CONTACT: Jennifer Diliberti
Sponsored by Sendik's Food Markets
Beginning Saturday, May 25, Zoo visitors will be encouraged to “please, touch the animals!” as Sting Ray & Shark Bay, sponsored by Sendik’s Food Markets, officially kicks-off its summer run. This interactive exhibit allows guests to dip their hands into a saltwater pool displaying a variety of harmless species of sting rays and sharks.
The exhibit will feature cownose rays, known for foreheads resembling a cow’s nose, and diamond-shaped southern rays. There is no harm in touching these animals, as their barbs have been painlessly clipped and will grow back, much like clipped fingernails.
Don’t be too surprised if you see a smaller pool in the center of the larger, 14,000-gallon pool because this means the sting rays had baby rays! When pups are born, they’re self-sufficient, but in the beginning they must remain in the shallow water. When they reach 2-weeks-of age, these rays will make the transfer to the large pool to join their adult companions.
|White-spotted bamboo shark|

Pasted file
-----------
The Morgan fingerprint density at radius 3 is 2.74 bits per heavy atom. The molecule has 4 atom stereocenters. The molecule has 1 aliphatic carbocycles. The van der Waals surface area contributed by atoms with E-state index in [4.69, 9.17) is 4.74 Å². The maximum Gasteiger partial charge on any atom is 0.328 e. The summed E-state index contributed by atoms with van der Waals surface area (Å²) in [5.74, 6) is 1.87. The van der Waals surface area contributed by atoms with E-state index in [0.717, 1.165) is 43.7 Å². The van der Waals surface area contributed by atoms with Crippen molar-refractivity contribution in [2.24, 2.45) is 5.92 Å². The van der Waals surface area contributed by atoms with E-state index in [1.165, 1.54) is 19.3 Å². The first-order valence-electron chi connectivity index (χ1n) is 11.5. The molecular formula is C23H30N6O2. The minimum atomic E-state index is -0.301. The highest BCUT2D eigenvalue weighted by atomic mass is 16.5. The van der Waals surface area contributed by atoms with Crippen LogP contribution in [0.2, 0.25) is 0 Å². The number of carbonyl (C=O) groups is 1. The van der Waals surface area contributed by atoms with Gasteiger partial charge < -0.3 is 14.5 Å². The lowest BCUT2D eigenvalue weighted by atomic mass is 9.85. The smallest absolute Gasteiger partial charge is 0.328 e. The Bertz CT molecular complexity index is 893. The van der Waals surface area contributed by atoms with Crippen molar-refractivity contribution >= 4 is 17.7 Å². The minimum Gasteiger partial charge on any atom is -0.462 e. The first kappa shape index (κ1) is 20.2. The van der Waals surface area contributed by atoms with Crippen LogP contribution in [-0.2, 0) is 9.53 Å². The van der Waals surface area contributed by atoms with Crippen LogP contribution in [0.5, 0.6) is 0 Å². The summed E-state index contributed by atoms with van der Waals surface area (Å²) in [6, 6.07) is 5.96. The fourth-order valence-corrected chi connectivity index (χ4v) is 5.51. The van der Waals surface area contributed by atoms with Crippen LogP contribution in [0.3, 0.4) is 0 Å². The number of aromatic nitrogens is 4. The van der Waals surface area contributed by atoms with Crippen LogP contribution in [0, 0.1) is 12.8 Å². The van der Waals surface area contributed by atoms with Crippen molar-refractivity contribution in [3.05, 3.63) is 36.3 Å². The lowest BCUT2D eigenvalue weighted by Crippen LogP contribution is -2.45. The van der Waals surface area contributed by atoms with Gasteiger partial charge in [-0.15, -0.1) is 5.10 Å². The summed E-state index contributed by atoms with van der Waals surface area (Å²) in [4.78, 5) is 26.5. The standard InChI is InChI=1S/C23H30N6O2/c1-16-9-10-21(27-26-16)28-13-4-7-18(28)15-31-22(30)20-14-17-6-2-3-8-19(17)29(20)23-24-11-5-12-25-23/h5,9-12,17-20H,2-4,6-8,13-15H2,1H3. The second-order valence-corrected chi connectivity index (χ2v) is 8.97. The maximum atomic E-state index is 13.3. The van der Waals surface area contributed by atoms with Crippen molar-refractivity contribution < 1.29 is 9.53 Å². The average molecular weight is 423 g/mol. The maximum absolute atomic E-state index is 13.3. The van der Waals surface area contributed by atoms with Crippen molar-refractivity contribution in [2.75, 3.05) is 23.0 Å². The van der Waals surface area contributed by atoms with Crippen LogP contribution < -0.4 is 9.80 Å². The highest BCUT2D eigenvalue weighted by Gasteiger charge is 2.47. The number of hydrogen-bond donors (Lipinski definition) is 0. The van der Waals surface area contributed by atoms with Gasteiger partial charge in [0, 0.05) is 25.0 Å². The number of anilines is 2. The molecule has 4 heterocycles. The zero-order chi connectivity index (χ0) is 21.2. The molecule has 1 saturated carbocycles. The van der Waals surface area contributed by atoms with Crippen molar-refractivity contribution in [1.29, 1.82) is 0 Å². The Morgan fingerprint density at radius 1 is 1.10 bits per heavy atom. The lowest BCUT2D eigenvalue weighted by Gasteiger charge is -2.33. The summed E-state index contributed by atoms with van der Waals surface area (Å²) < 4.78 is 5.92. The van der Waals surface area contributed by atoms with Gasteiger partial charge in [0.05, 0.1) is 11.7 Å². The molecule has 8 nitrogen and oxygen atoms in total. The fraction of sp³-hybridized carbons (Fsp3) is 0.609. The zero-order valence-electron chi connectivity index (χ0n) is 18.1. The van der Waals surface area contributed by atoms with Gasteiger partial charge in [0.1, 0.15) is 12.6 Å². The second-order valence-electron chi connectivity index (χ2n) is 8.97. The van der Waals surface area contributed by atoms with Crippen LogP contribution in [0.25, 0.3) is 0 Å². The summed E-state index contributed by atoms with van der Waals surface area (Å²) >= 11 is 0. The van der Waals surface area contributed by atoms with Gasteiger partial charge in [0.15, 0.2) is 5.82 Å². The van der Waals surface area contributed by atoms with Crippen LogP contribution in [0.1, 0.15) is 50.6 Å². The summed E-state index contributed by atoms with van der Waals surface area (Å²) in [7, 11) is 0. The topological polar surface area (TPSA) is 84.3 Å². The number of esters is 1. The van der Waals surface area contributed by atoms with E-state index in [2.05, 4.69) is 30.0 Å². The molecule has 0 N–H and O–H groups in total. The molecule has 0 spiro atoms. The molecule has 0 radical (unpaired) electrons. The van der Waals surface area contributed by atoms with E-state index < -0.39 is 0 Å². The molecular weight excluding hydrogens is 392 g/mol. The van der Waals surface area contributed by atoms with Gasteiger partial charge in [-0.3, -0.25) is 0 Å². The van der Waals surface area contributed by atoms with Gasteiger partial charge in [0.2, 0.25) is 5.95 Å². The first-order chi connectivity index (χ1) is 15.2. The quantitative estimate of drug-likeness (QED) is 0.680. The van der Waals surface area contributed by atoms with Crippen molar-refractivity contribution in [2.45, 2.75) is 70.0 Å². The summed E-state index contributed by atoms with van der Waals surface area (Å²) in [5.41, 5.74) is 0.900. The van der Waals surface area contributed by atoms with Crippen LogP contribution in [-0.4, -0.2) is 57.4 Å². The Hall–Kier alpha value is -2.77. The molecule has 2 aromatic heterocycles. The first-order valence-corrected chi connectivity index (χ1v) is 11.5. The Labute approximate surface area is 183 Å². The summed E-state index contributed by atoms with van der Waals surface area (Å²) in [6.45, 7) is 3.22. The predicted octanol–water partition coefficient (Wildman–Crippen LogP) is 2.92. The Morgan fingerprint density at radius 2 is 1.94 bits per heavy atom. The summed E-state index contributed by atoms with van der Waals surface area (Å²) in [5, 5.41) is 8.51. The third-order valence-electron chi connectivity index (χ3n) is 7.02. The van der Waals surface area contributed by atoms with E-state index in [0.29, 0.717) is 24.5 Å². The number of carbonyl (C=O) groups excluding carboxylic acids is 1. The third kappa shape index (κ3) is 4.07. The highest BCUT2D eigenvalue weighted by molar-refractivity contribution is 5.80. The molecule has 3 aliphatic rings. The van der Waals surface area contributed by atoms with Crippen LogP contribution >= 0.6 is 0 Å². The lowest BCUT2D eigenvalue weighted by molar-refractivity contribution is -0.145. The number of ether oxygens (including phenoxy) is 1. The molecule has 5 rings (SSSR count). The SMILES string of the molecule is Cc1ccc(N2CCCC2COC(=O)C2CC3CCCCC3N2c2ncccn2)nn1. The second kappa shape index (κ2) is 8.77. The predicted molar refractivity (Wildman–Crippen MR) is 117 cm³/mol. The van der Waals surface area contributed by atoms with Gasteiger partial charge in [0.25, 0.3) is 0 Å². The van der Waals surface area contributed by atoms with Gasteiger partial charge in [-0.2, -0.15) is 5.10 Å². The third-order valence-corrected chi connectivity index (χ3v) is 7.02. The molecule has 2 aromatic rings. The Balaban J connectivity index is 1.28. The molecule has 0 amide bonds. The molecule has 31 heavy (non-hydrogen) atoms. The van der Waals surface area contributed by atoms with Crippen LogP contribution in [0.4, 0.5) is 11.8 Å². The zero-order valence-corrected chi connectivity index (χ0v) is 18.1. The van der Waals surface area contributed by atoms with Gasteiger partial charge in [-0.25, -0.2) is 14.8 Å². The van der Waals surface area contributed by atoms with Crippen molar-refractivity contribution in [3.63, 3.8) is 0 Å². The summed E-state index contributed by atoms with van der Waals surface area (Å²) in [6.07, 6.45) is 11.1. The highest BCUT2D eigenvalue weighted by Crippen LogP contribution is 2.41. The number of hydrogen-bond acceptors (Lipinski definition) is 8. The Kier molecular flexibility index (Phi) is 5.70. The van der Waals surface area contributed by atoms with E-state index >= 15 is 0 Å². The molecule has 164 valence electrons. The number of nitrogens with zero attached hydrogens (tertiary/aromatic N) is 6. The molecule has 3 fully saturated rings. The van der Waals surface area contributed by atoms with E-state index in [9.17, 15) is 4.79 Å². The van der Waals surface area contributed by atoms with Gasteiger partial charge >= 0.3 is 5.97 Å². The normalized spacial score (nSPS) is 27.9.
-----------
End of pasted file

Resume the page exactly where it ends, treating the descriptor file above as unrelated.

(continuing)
The 78-degree pool also will contain white-spotted bamboo sharks and bonnethead sharks, known for their bonnet shaped heads. You’ll easily notice these are not great white sharks, as these fish are only about three-feet-long. Notice the stout body and tail of the bamboo shark, with a rounded snout and two fleshy lip appendages. Also, look for horseshoe crabs in the exhibit. These rather large crustaceans contrast sharply with the fish.
The best way to touch both the sting rays and sharks is by keeping your hand still, and letting the animals come to your hand. Often, a cup of food can help, and visitors can purchase food for the sting rays which will be fed several times during the day. Sting rays enjoy a mixture of cut capelin, mackerel, shrimp and squid. (Exhibit staff will feed the sharks from special poles throughout the day.)
While the sting ray’s eyes peer out from the top of its body, its mouth, nostrils and gills are located on its underbelly. It’s thought by scientists then that their eyes do not play a significant role in hunting.
Interestingly, like its shark relatives, the sting ray is outfitted with electrical sensors called ampullae of Lorenzini. Located around the sting ray’s mouth, these organs sense the natural electrical charges of potential prey.
This tropical exhibit runs through September 2, and is located in the Zoo’s Otto Borchert Family Special Exhibits Building, behind Macaque Island. Admission cost is $2 per person and sting ray food can be purchased for $1. Make plans now to visit, and touch some rays!
For further information, please call the Zoo’s Public Affairs and Services Division at 414.256.5411.
Visit our Photo Gallery for hi-res photos.